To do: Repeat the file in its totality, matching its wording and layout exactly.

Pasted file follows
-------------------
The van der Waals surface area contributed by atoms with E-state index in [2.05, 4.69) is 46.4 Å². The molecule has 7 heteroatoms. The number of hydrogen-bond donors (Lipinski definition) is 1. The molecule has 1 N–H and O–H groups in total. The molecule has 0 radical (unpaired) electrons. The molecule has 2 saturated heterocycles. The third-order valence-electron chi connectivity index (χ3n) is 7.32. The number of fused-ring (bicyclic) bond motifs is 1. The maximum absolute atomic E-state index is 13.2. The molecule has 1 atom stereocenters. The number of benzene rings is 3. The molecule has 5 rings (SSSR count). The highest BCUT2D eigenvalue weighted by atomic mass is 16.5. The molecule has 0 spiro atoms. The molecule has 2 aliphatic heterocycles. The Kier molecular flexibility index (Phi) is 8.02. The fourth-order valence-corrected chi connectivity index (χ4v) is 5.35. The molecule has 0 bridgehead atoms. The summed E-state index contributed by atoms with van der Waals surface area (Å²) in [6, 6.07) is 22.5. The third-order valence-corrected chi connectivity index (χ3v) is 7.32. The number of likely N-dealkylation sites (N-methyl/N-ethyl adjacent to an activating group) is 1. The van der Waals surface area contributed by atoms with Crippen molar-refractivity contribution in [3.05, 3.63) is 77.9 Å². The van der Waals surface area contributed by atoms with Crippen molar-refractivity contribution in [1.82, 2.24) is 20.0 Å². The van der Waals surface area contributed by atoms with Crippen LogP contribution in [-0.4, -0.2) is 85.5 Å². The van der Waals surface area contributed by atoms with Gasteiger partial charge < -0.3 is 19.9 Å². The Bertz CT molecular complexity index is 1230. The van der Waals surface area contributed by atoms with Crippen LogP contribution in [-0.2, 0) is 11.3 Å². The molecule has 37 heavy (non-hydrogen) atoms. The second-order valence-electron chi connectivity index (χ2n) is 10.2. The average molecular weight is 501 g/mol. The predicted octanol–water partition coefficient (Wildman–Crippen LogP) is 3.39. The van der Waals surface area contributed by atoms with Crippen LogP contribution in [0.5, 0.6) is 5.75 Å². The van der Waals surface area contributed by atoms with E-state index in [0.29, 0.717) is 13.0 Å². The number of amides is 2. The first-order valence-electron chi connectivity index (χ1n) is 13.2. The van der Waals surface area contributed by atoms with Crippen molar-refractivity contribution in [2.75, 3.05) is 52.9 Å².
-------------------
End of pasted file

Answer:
The van der Waals surface area contributed by atoms with E-state index in [2.05, 4.69) is 46.4 Å². The molecule has 7 heteroatoms. The number of hydrogen-bond donors (Lipinski definition) is 1. The molecule has 1 N–H and O–H groups in total. The molecule has 0 radical (unpaired) electrons. The molecule has 2 saturated heterocycles. The third-order valence-electron chi connectivity index (χ3n) is 7.32. The number of fused-ring (bicyclic) bond motifs is 1. The maximum absolute atomic E-state index is 13.2. The molecule has 1 atom stereocenters. The number of benzene rings is 3. The molecule has 5 rings (SSSR count). The highest BCUT2D eigenvalue weighted by atomic mass is 16.5. The molecule has 0 spiro atoms. The molecule has 2 aliphatic heterocycles. The Kier molecular flexibility index (Phi) is 8.02. The fourth-order valence-corrected chi connectivity index (χ4v) is 5.35. The molecule has 0 bridgehead atoms. The summed E-state index contributed by atoms with van der Waals surface area (Å²) in [6, 6.07) is 22.5. The third-order valence-corrected chi connectivity index (χ3v) is 7.32. The number of likely N-dealkylation sites (N-methyl/N-ethyl adjacent to an activating group) is 1. The van der Waals surface area contributed by atoms with Crippen molar-refractivity contribution in [3.05, 3.63) is 77.9 Å². The van der Waals surface area contributed by atoms with Crippen molar-refractivity contribution in [1.82, 2.24) is 20.0 Å². The van der Waals surface area contributed by atoms with Crippen LogP contribution in [-0.4, -0.2) is 85.5 Å². The van der Waals surface area contributed by atoms with Gasteiger partial charge < -0.3 is 19.9 Å². The Bertz CT molecular complexity index is 1230. The van der Waals surface area contributed by atoms with Crippen LogP contribution in [-0.2, 0) is 11.3 Å². The molecule has 37 heavy (non-hydrogen) atoms. The second-order valence-electron chi connectivity index (χ2n) is 10.2. The average molecular weight is 501 g/mol. The predicted octanol–water partition coefficient (Wildman–Crippen LogP) is 3.39. The van der Waals surface area contributed by atoms with Crippen LogP contribution in [0.5, 0.6) is 5.75 Å². The van der Waals surface area contributed by atoms with E-state index in [0.29, 0.717) is 13.0 Å². The number of amides is 2. The first-order valence-electron chi connectivity index (χ1n) is 13.2. The van der Waals surface area contributed by atoms with Crippen molar-refractivity contribution in [2.75, 3.05) is 52.9 Å².